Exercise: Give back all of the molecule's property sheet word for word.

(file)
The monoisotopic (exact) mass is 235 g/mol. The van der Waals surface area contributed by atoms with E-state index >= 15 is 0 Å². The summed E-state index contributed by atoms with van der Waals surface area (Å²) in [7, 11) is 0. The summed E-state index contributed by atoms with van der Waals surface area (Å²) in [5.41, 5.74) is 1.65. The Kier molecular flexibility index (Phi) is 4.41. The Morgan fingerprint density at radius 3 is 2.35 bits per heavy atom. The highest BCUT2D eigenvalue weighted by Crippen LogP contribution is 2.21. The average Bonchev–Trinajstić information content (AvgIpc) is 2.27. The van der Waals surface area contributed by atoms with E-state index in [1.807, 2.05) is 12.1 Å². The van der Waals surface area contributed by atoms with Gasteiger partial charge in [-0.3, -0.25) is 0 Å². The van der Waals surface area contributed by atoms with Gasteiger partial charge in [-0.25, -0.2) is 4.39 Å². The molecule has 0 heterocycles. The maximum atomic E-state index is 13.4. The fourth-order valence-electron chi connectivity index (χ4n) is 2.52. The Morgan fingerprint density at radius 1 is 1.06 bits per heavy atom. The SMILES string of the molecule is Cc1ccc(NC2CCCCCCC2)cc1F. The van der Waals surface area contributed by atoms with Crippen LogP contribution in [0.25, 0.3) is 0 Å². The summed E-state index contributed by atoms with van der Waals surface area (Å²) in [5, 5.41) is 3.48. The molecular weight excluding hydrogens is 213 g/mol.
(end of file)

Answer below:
The monoisotopic (exact) mass is 235 g/mol. The van der Waals surface area contributed by atoms with E-state index >= 15 is 0 Å². The summed E-state index contributed by atoms with van der Waals surface area (Å²) in [7, 11) is 0. The summed E-state index contributed by atoms with van der Waals surface area (Å²) in [5.41, 5.74) is 1.65. The Kier molecular flexibility index (Phi) is 4.41. The Morgan fingerprint density at radius 3 is 2.35 bits per heavy atom. The highest BCUT2D eigenvalue weighted by Crippen LogP contribution is 2.21. The average Bonchev–Trinajstić information content (AvgIpc) is 2.27. The van der Waals surface area contributed by atoms with E-state index in [1.807, 2.05) is 12.1 Å². The van der Waals surface area contributed by atoms with Gasteiger partial charge in [-0.3, -0.25) is 0 Å². The van der Waals surface area contributed by atoms with Gasteiger partial charge in [-0.25, -0.2) is 4.39 Å². The molecule has 0 heterocycles. The maximum atomic E-state index is 13.4. The fourth-order valence-electron chi connectivity index (χ4n) is 2.52. The Morgan fingerprint density at radius 1 is 1.06 bits per heavy atom. The SMILES string of the molecule is Cc1ccc(NC2CCCCCCC2)cc1F. The van der Waals surface area contributed by atoms with Crippen LogP contribution in [0.25, 0.3) is 0 Å². The summed E-state index contributed by atoms with van der Waals surface area (Å²) in [5, 5.41) is 3.48. The molecular weight excluding hydrogens is 213 g/mol.